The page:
Take a simple XHTML page and save it as prologtest.php, with the code below:
<?xml version="1.0" encoding="utf-8"?>
<!DOCTYPE html PUBLIC "-//W3C//DTD XHTML 1.0 Strict//EN" "http://www.w3.org/TR/xhtml1/DTD/xhtml1-strict.dtd">
<html xmlns="http://www.w3.org/1999/xhtml" xml:lang="en" lang="en">
<title>An XHTML 1.0 Strict standard template</title>
<meta http-equiv="content-type" content="text/html;charset=utf-8" />
As before, upload this page to your server and use your browser to look at it in that location.
Depending on how your server is set up (error messages shown or repressed) you will see either nothing at all on the page, or an error line similar to the following:
Parse error: syntax error, unexpected T_STRING in
/f2/demosthenes/public/test.php on line 1
This demonstrates two important points:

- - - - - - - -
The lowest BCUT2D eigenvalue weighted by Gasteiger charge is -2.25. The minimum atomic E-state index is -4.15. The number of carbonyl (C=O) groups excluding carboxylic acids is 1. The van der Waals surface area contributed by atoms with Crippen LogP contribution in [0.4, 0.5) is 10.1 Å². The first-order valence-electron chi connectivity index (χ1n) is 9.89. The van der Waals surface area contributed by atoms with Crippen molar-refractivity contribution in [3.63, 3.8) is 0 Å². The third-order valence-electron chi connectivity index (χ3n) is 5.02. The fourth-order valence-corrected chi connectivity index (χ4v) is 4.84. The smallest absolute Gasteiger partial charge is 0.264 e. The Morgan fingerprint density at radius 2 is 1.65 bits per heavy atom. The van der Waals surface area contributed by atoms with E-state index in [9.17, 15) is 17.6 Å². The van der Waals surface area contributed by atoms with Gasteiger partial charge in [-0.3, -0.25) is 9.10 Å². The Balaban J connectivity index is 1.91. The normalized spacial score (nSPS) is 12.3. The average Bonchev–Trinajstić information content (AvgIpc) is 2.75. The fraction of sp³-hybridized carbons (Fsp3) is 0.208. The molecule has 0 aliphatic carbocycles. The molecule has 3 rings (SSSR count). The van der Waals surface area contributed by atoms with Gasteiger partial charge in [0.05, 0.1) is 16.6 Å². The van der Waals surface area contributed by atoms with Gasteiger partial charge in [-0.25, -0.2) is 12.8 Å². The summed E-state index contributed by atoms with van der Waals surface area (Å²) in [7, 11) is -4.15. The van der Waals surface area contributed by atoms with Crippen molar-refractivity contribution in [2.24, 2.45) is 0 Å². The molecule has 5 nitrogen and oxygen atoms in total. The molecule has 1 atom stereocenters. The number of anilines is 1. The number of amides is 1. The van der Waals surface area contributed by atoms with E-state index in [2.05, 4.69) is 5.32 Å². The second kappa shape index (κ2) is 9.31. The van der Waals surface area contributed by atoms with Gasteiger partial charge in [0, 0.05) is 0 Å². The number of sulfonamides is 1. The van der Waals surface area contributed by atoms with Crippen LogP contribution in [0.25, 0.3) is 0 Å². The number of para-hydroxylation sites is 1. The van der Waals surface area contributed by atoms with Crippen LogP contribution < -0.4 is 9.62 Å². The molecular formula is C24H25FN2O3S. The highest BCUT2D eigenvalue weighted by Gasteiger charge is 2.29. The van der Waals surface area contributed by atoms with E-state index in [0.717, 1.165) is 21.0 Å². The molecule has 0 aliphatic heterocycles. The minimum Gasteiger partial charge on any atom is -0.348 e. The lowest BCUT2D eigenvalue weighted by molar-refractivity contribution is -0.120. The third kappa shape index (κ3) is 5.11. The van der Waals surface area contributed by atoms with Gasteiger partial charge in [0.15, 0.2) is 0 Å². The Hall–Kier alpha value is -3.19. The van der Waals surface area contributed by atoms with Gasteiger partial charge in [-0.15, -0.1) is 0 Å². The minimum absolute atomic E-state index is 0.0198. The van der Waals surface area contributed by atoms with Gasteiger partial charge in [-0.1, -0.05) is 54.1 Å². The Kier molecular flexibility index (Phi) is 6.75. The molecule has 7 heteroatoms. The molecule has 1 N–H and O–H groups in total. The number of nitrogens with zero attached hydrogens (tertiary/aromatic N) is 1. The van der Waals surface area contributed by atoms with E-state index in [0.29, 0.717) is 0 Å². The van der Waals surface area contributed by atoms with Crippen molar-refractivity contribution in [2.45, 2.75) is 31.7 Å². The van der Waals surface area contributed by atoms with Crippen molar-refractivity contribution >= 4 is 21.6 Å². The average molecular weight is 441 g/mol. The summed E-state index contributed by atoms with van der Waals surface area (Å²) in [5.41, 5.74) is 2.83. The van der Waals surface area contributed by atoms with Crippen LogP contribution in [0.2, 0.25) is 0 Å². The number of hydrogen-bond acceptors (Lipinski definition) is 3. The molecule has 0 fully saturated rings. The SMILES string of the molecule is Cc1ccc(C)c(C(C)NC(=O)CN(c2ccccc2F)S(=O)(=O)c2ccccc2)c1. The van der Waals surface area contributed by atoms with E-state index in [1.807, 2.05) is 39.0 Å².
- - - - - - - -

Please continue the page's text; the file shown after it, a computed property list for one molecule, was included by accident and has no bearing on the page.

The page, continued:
When PHP doesn't work (almost always due to an error in your code) it really doesn't work: the page stops, and you get an error message, or nothing at all.
echostatement prints information to the page: that information could be a text string, as we have above, HTML, a variable, or a combination of all three. Anything other than a variable must be enclosed inside quotes; either single quotes ('') or double quotes("").
So what's the problem with our page?
The PHP opening tag is usually
<?php ..., but it may also be shortcut to
<? .... This latter, optional format for the opening tag confuses the PHP parser, which attempts to interpret our opening XML prolog as PHP. There are several possible solutions to this:
Drop the XML prolog. Doing so sacrifices a little flexibility, keeps your page valid, and is probably the quickest solution.
Set the PHP parser to only accept the long form of the opening PHP tag and ignore the short version.
Use PHP to echo the XML prolog. Replace the first line of the page with the following code (note the uses of single quotes):
<?php echo '<?xml version="1.0" encoding="utf-8"?>' ?>
Choose the option that appeals to you, make the appropriate change, save and upload the page, and view it again.